Alcohol will be sold in Kyle Field this season as the Southeastern Conference approved the sale of beer and wine in public seating areas in May, but don’t expect to purchase any on the upper east side of the stadium.
There will be no alcohol sold in concessions on the 350 level on the east side of Kyle Field, which services the student section second deck. Students 21 and older with a valid ID can still purchase alcoholic beverages, including draft beer and wine, at other concessions and take them back to their seat in designated student sections.
“We’ve taken every possible step to ensure the safety of our fans while providing the greatest atmosphere in all of college football,” Texas A&M athletic director Ross Bjork said in a statement. “We are excited about the upcoming season and want everyone to have a safe, enjoyable game day experience.”
The SEC lifted an alcohol ban in public areas of stadiums at the annual Spring Meetings in Destin, Florida on May 31. On June 13, A&M was the first conference member to announce the sale of beer and wine in its stadium, beginning this fall. All sales will be at stationary stands and no more than two alcoholic beverages can be purchased at once. Sales will conclude at the end of the third quarter, in compliance with SEC rules.
There will be eight modular draft bars on the first deck concourse, upper deck concourse and second deck concourse in the south endzone serving draft beer in 16 and 22 oz. cups. Packaged domestic, import, premium and craft beer offerings — in 16, 19, 24 and 25 oz. — as well as draft wine, will be available in 30 locations on the same stadium levels. Prices range from $9 to $13 based on size, brand and souvenir cup.
“We were the only conference in America that had this type of policy that prohibited universities making their own decisions related to selling beer, wine, alcohol, etc.,” Bjork said in a phone interview with The Battalion earlier this summer. “I always believed in local flexibilities. I’m glad the SEC passed it. Glad we made that decision. I think it just provides fan experience opportunities for people who want that type of refreshment.”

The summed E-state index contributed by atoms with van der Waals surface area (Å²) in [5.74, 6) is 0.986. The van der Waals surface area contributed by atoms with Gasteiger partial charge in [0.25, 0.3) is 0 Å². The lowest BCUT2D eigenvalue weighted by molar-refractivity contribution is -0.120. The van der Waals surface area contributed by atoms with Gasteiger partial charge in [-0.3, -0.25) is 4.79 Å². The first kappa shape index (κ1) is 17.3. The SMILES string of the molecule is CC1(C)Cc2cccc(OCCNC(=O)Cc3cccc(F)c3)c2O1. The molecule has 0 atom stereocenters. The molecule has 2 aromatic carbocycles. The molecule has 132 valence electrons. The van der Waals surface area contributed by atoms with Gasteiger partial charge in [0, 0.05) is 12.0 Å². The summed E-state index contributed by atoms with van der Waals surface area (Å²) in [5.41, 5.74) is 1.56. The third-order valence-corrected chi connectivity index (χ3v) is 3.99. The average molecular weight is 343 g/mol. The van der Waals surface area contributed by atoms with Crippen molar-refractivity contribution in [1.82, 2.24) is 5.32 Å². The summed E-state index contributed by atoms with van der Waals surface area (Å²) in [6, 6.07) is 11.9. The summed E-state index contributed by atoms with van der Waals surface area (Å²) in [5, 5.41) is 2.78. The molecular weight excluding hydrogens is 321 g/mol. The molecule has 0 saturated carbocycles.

Rolling out the new policy is one of Bjork’s top priorities in his first year leading the A&M athletics department, and he said safety is of utmost importance.
“We know people are going to drink; We know people are probably going to binge-drink before the game,” Bjork said. “We can help eliminate that by having the psychological effect of ‘Hey, I can get a beer when I walk in the game. I don’t have to take this six-pack and drink it before the game. I can pace myself.’ We know those studies are out there to help eliminate a lot of the issues.”
In an expanded release outlining the new policies Friday, the A&M athletics department emphasized that Texas laws governing alcohol consumption, in regards to minors, will be enforced at Kyle Field, stating "provision of alcohol to minors is a Class A misdemeanor and will be enforced to the fullest extent of the law, with video and other evidence available inside the stadium.”
A&M has taken multiple measures in order to prevent underage drinking. There will be an increase of security at Kyle Field and the stadium’s hospitality team is taking State of Texas Alcohol Responsibility Training to help staff recognize fake IDs and over-intoxication.
“We need to make it safe,” Bjork said. “We need to educate. We need to make sure we have all of the right parameters set up, and I know that the plan has been evolving since the vote has happened, so the folks at A&M have been working on this for some time and I think we’ll have a good plan to put in place. I like it. I think it provides flexibility we wanted, but we have to do it the right way.”
Other league schools Arkansas, LSU, Missouri, Tennessee and Vanderbilt are the only other SEC members to announce the sale of alcohol in public areas at football games this fall.
Administrators from Alabama, Auburn, Georgia, Mississippi State, Ole Miss and South Carolina have said alcohol sales will not begin this fall at football games. Officials from Florida and Kentucky have yet to release their plans to sell alcohol or not.
Releases from Arkansas, LSU, Missouri and Tennessee noted alcohol will not be sold in concessions closest to student sections as well. Arkansas added that taking alcohol into student sections will not be allowed. Missouri has established an “alcohol-free zone,” but for now, there won’t be a similar seating area at Kyle Field.
“The 12th Man is the most powerful, wonderful fan base in all of football,” A&M president Michael Young said in a statement. “Enjoy the game. If you see behavior that is unruly, be it potentially alcohol-related or not, don’t hesitate to text your concerns to 844-724-1212; or, in an emergency, dial 9-1-1.”